EQUAL PAY ENFORCEMENT: WHAT DO THE LAWS SAY?
Art recently described a pay equity ruling that was declined for review by the Supreme Court. At the heart of the ruling was the difference between pay equity under Title VII versus the Equal Pay Act. We thought a follow up blog on the matter would be useful, and also link the issue to Executive Order 11246 enforcement.
Title VII of the Civil Rights Act (CRA) of 1964, as amended, prohibits discrimination based on race, color, religion, sex, or national origin, which is administered and enforced by the Equal Employment Opportunity Commission (EEOC). Similarly, Executive Order (EO) 11246—which is enforced by the Office of Federal Contract Compliance Programs (OFCCP)—prohibits federal contractors and subcontractors from discriminating in employment decisions (including pay decisions) on the basis of race, color, religion, sex, or national origin, and also requires contractors to take affirmative action to ensure that equal opportunity is provided in all aspects of their employment.
Relatedly, the Equal Pay Act of 1963 (EPA) prohibits sex-based wage discrimination between men and women in the same establishment who perform jobs that require substantially equal skill, effort, and responsibility under similar working conditions (29 CFR 206). The EEOC administers and enforces the Equal Pay Act. Contrary to the provisions outlined in Title VII of the Civil Rights Act (1964, 1991), the provisions of the Equal Pay Act do not require anecdotal evidence of discrimination, because intent is not necessary.
In light of the recent OFCCP Directive 307, it is important to note that OFCCP relies on Title VII principles to enforce EO 11246. This includes aligning investigations of pay discrimination with Title VII (not the EPA) principles, in which the agency compares the pay of protected groups covered by the EO. Title VII case law principles for pay enforcement require a higher threshold for identifying pay disparities than the EPA. Title VII principles for pay enforcement include some of the following attributes: ensuring employees are similarly situated when conducting analyses, using anecdotal evidence to prove discrimination, and using statistical methodologies to control for legitimate factors related to compensation.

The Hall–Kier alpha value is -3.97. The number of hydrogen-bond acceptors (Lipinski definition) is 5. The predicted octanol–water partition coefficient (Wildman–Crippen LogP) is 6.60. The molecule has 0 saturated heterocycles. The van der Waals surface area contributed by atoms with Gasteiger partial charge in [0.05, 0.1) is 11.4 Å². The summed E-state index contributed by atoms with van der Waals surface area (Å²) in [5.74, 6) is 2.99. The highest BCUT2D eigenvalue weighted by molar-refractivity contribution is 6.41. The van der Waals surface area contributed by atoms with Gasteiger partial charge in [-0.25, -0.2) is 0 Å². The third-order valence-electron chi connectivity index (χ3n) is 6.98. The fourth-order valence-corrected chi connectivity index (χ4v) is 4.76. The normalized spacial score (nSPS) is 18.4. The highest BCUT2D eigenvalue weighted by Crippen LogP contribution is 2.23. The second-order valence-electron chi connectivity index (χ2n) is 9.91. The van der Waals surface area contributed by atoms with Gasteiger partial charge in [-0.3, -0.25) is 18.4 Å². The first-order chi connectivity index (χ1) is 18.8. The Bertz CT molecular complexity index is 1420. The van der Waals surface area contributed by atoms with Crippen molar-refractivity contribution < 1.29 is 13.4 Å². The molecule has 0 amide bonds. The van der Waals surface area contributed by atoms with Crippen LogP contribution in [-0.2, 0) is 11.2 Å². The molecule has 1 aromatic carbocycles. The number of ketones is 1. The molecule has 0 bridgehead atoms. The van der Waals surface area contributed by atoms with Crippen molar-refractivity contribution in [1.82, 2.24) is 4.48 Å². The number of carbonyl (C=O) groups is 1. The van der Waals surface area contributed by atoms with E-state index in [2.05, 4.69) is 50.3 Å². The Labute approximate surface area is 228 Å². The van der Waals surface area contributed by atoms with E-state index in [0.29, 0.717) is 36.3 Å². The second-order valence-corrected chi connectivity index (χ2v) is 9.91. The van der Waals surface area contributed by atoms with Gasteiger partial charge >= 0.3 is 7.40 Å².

Importantly, however, the Title VII principle of comparing similarly situated employees from protected groups via similarly situated employee groupings (SSEGs)—which was also required by the now rescinded 2006 Compensation Standards and Voluntary Guidelines—is no longer being used by OFCCP. As mentioned previously, Directive 307 has replaced the SSEG requirement with “pay analysis groupings,” which are undefined (and by default potentially broader) groupings of which the agency now relies during its reviews of contractors’ compensation practices. It will be interesting to see how this issue plays out in audits. Stay tuned.
by David Morgan, M.S., Senior Consultant and Joanna Colosimo, M.A., Senior Consultant, DCI Consulting Group